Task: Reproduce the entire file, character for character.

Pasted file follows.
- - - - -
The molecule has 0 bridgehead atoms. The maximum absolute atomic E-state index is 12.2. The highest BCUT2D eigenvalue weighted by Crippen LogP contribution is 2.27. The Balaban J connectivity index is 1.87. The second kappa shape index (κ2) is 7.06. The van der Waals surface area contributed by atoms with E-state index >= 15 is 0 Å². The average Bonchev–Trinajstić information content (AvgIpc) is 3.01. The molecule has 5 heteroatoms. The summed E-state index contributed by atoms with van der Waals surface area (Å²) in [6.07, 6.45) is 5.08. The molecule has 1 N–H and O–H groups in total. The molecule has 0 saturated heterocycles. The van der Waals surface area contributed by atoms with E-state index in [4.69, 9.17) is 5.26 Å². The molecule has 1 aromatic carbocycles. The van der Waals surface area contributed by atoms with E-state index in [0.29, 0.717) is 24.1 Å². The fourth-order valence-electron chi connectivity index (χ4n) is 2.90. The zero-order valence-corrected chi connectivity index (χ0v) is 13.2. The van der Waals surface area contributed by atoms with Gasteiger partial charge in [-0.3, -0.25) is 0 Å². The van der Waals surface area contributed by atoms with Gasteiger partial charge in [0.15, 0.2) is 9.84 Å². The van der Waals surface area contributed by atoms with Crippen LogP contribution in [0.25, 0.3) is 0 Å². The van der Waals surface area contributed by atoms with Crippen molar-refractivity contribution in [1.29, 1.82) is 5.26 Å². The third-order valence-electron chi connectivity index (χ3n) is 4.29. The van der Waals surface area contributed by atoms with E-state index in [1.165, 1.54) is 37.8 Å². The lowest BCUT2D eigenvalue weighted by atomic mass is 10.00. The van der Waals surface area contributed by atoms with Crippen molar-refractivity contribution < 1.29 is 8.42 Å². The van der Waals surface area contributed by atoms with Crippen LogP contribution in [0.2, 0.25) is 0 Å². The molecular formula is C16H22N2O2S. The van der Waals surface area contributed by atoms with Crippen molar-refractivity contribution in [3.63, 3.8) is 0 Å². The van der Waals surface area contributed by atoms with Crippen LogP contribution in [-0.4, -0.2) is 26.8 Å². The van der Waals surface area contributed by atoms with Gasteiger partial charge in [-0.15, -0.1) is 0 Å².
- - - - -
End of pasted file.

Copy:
The molecule has 0 bridgehead atoms. The maximum absolute atomic E-state index is 12.2. The highest BCUT2D eigenvalue weighted by Crippen LogP contribution is 2.27. The Balaban J connectivity index is 1.87. The second kappa shape index (κ2) is 7.06. The van der Waals surface area contributed by atoms with E-state index >= 15 is 0 Å². The average Bonchev–Trinajstić information content (AvgIpc) is 3.01. The molecule has 5 heteroatoms. The summed E-state index contributed by atoms with van der Waals surface area (Å²) in [6.07, 6.45) is 5.08. The molecule has 1 N–H and O–H groups in total. The molecule has 0 saturated heterocycles. The van der Waals surface area contributed by atoms with E-state index in [4.69, 9.17) is 5.26 Å². The molecule has 1 aromatic carbocycles. The van der Waals surface area contributed by atoms with E-state index in [0.29, 0.717) is 24.1 Å². The fourth-order valence-electron chi connectivity index (χ4n) is 2.90. The zero-order valence-corrected chi connectivity index (χ0v) is 13.2. The van der Waals surface area contributed by atoms with Gasteiger partial charge in [-0.3, -0.25) is 0 Å². The van der Waals surface area contributed by atoms with Gasteiger partial charge in [0.15, 0.2) is 9.84 Å². The van der Waals surface area contributed by atoms with Crippen LogP contribution in [0.25, 0.3) is 0 Å². The van der Waals surface area contributed by atoms with Crippen molar-refractivity contribution in [1.29, 1.82) is 5.26 Å². The third-order valence-electron chi connectivity index (χ3n) is 4.29. The van der Waals surface area contributed by atoms with E-state index in [1.165, 1.54) is 37.8 Å². The lowest BCUT2D eigenvalue weighted by atomic mass is 10.00. The van der Waals surface area contributed by atoms with Crippen molar-refractivity contribution < 1.29 is 8.42 Å². The van der Waals surface area contributed by atoms with Crippen LogP contribution in [0.2, 0.25) is 0 Å². The molecular formula is C16H22N2O2S. The van der Waals surface area contributed by atoms with Crippen molar-refractivity contribution in [3.63, 3.8) is 0 Å². The van der Waals surface area contributed by atoms with Crippen LogP contribution in [-0.4, -0.2) is 26.8 Å². The van der Waals surface area contributed by atoms with Gasteiger partial charge in [-0.15, -0.1) is 0 Å².